Amen Dunes: Death Jokes (Sub Pop) - review | Under the Radar Magazine Under the Radar | Music Blog for the Indie Music Magazine
Tuesday, June 25th, 2024  

Amen Dunes

Death Jokes

Sub Pop

May 20, 2024 Web Exclusive Bookmark and Share

Under his moniker Amen Dunes, Damon McMahon’s music is ever-changing. Even at its most accessible, his work is existentialist, mercurial, and layered. Trying to grapple with it often feels like trying to hold water in a fist; it’s better to approach it with open hands and let his music wash over you. Yet, that oblique and challenging nature hasn’t kept McMahon from steadily gaining a greater following, especially as he began tempering his experimentalist outsider edge with hints of rock and pop traditionalism on his 2014 record, Love, and his acclaimed 2018 effort, Freedom.

In this context, his latest effort, Death Jokes, feels like a stylistic retreat further into uncharted waters, emphasizing samples and influences from electronic music. But, it also contains some of McMahon’s most open and universal songwriting, offering disquieting portraits of isolation and alienation that occasionally unfurl into hopeful pleas for love and connection.

If these themes seem contradictory, that is seemingly no mistake. On its surface, Death Jokes can come across as disjointed and fractured. Even while looking through it with a lyric sheet, it can be difficult to parse through its abstractions. Much of the musical ideas throughout the record come through in a scattered haze of samples, twisted electronics, and winding song structures. One of the record’s most memorable and surreal instances of this comes on “Rugby Child,” with its ticking drum machine hitting jarring shifts in rhythm like speedbumps hidden in the road. Meanwhile, the album is bookended by two sample-driven sound collages, “Death Jokes” and “Poor Cops,” which split their focus between samples from Woody Allen, Richard Pryor, J. Dilla, and Lenny Bruce.

This singular approach leaves room for McMahon’s songwriting to spiral and sprawl. Often, the tracks begin slight and sparse, guided by folk guitar and dry drum machine beats, before samples, strings, and overlapping vocals crowd into the mix. Tracks like “What I Want,” Purple Land,” and “Boys” build beautifully, transforming into hypnotic and kaleidoscopic gems. Yet, other songs come across more like sketches or momentary diversions, like the brash and heady instrumentals “Joyrider,” “Predator,” and “Solo Tape,” whose beats see McMahon evoking his love for UK garage and hip-hop. There is even the occasional stripped-back moment like “Mary Anne,” which travels along at a steady country clip before taking on dreamy electronic shadings near its end. McMahon comes across as enamored by the breadth of these sounds, moving between them with an ease that feels as intuitive as it does disorienting.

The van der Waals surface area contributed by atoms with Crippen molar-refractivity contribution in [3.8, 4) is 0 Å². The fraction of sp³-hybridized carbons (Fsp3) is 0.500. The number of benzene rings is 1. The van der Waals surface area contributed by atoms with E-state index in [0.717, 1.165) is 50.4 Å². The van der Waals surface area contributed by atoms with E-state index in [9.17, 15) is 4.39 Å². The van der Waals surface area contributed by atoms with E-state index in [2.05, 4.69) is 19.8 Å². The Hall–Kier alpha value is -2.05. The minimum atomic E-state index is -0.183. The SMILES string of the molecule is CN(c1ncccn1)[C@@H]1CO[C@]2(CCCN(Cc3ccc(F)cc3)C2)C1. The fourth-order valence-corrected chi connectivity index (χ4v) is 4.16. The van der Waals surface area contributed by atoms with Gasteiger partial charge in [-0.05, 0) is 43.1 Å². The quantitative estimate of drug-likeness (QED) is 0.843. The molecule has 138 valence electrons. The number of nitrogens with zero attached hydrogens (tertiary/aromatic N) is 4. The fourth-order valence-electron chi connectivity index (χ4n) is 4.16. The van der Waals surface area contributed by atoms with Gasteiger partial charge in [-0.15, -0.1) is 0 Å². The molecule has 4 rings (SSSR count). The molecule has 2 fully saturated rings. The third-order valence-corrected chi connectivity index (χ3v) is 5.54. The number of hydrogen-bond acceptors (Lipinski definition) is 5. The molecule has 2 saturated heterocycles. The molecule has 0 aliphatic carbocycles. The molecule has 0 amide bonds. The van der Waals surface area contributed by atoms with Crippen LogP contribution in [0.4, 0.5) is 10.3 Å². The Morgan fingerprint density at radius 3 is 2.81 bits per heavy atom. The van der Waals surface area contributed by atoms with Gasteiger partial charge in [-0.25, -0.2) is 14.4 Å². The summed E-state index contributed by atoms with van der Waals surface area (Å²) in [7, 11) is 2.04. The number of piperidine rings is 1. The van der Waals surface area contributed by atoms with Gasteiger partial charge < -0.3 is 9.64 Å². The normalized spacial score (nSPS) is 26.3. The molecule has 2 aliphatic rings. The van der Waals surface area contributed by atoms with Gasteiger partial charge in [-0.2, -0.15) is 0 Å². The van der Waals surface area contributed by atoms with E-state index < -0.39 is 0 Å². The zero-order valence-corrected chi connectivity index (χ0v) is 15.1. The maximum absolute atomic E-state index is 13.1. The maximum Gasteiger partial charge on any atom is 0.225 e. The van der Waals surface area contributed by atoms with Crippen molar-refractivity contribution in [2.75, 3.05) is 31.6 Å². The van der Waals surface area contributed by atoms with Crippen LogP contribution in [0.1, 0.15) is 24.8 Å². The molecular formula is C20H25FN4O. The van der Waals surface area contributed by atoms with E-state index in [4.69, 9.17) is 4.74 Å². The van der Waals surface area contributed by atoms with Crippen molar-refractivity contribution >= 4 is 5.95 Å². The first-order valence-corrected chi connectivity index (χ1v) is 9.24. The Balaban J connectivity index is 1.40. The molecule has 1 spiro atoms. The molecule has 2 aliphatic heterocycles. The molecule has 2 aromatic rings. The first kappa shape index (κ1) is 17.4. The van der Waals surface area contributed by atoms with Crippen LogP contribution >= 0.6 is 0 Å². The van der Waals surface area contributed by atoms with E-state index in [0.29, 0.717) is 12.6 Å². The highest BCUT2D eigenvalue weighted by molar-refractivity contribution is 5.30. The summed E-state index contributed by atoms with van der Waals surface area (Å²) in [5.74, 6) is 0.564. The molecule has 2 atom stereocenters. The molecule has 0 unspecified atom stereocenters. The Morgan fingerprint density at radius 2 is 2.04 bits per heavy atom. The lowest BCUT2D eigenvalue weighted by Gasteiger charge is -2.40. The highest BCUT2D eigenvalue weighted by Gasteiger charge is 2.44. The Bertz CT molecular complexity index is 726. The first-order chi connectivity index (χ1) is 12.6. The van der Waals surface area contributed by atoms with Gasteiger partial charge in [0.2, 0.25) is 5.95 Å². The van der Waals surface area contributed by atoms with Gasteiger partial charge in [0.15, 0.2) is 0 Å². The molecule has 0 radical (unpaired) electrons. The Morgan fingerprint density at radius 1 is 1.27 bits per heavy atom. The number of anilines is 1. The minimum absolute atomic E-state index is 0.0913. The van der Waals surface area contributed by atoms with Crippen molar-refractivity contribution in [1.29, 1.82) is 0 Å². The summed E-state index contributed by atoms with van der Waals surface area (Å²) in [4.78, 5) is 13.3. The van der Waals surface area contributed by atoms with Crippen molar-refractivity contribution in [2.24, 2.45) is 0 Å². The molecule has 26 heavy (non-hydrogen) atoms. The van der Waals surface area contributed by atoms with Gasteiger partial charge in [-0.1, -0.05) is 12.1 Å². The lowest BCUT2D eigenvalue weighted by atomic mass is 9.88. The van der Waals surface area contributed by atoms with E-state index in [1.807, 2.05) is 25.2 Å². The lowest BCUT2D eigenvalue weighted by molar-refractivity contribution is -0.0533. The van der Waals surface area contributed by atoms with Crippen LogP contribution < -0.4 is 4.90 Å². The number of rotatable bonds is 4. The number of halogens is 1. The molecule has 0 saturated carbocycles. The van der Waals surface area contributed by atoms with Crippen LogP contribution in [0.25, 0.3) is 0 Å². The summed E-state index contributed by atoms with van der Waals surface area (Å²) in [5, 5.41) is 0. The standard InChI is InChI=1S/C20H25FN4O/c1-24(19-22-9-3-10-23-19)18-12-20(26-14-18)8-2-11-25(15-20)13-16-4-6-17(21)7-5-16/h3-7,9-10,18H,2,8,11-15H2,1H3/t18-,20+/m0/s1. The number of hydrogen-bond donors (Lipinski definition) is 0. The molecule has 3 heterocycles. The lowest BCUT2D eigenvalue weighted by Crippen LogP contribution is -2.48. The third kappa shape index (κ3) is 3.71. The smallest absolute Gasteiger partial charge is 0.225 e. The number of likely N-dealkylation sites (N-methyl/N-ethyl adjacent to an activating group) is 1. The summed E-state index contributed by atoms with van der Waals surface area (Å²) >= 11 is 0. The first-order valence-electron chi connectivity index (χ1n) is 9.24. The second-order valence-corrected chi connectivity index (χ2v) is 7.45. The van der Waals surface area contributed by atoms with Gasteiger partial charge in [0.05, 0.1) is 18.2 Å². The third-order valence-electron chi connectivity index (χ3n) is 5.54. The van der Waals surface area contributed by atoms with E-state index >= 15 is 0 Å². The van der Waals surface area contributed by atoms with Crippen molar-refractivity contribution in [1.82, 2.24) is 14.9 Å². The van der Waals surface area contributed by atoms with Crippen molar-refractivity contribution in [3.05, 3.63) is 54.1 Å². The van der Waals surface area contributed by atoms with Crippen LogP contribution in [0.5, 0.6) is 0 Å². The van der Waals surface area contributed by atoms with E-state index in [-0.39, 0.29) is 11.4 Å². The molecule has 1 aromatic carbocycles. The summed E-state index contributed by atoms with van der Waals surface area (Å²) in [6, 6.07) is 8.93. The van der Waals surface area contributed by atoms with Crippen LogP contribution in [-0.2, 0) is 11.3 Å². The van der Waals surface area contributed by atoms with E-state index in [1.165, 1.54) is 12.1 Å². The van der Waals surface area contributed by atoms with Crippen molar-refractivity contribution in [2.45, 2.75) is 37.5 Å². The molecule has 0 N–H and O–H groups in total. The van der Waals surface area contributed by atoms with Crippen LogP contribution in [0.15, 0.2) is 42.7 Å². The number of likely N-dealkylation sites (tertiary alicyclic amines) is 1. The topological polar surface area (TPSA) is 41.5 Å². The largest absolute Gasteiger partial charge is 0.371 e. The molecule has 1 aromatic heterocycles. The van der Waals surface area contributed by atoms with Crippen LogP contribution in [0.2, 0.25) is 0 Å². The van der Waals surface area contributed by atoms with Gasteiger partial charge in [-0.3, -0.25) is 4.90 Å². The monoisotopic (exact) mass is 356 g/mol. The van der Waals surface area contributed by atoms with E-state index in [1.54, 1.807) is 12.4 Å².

That same disorienting element proves to be one of the defining themes of the album. Its sound recreates the noisy digitized rush of modernity, constantly pulling your attention away with an undulating vocal line, instrumental sample, or shifting rhythm. Among this disorder, McMahon’s lyrics paint character portraits within a hollow world defined by violence and chaos. “Rugby Child” tells the story of an overdose set against the backdrop of the lockdown: “You hear that Annie died?/She was straight for 50 days/When they said to stay inside/She’d just gone crazy.” Soon after, “Boys” finds McMahon exploring how pain and violence replicate themselves. Those who have been hurt go on to dole out the violence they receive upon others: “The kids come out to kill/The streets have made you bad/The kids come out to kill/’Cause everything you’ve done, it’s been done to you too/Everything you’ve done, it’s been done to you too.”

However, these bleak musings just as often turn into attempts to sort through alienation and find opportunities for connection. “Mary Anne” confronts the sexual abuse McMahon experienced during his childhood, meeting his pain with compassion and empathy. Meanwhile, McMahon adopts a perspective on “Exodus” that is equal parts absurdist and resolute: “Come along/And deal with it/And live in love/You say life is hard/Well at least you think it is/But it’s a joke/Someday we lose it/So use it.” Often, Death Jokes gives the sense that McMahon himself is trying to reckon with these contradictions. He encapsulates this with the last lines of “I Don’t Mind” in one of the record’s most poignant moments: “Called you up just to talk/Once more before you’re dead/What’d you think of life on Earth?”

These divergent themes all come together in the record’s climax and central statement piece, “Round the World,” which acts as a microcosm of Death Jokes as a whole. The track itself is constructed on top of a sample of McMahon’s own piano playing, chopped up with constant chord changes. As it winds through its nine-minute runtime, he fills the mix with a dizzying collection of samples, including Chilean protest recordings, swelling string and horn sections, and a French language denouement in its closing minutes. Amongst the chaos, McMahon’s lyrics point towards greed, social isolation, and the world itself on fire, yet in other moments he comforts his child (“Sit down, child/Feed off my days/This world will be fine”) and extolls the wisdom of old-fashioned sages, finding a measure of calm and sincerity. Much like its climactic track, Death Jokes is enigmatic, overwhelming, and even indulgent, but it is also a singular and stirring effort, one which rewards those who choose to untangle its knots. (

Author rating: 8/10

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Average reader rating: 7/10


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